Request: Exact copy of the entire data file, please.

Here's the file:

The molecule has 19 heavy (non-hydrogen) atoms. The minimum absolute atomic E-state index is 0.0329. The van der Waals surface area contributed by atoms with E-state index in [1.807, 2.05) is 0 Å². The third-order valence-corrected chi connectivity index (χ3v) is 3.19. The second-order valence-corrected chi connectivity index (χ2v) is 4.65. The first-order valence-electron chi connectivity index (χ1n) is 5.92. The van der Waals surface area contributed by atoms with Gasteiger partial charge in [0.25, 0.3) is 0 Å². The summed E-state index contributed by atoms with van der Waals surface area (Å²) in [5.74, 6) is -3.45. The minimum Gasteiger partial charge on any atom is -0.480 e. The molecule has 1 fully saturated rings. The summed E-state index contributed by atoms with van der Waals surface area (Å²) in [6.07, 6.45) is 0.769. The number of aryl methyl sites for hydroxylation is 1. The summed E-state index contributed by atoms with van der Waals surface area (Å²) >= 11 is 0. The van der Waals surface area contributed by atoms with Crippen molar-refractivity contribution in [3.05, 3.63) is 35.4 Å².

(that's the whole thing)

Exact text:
The molecule has 19 heavy (non-hydrogen) atoms. The minimum absolute atomic E-state index is 0.0329. The van der Waals surface area contributed by atoms with E-state index in [1.807, 2.05) is 0 Å². The third-order valence-corrected chi connectivity index (χ3v) is 3.19. The second-order valence-corrected chi connectivity index (χ2v) is 4.65. The first-order valence-electron chi connectivity index (χ1n) is 5.92. The van der Waals surface area contributed by atoms with Gasteiger partial charge in [0.25, 0.3) is 0 Å². The summed E-state index contributed by atoms with van der Waals surface area (Å²) in [5.74, 6) is -3.45. The minimum Gasteiger partial charge on any atom is -0.480 e. The molecule has 1 fully saturated rings. The summed E-state index contributed by atoms with van der Waals surface area (Å²) in [6.07, 6.45) is 0.769. The number of aryl methyl sites for hydroxylation is 1. The summed E-state index contributed by atoms with van der Waals surface area (Å²) >= 11 is 0. The van der Waals surface area contributed by atoms with Crippen molar-refractivity contribution in [3.05, 3.63) is 35.4 Å².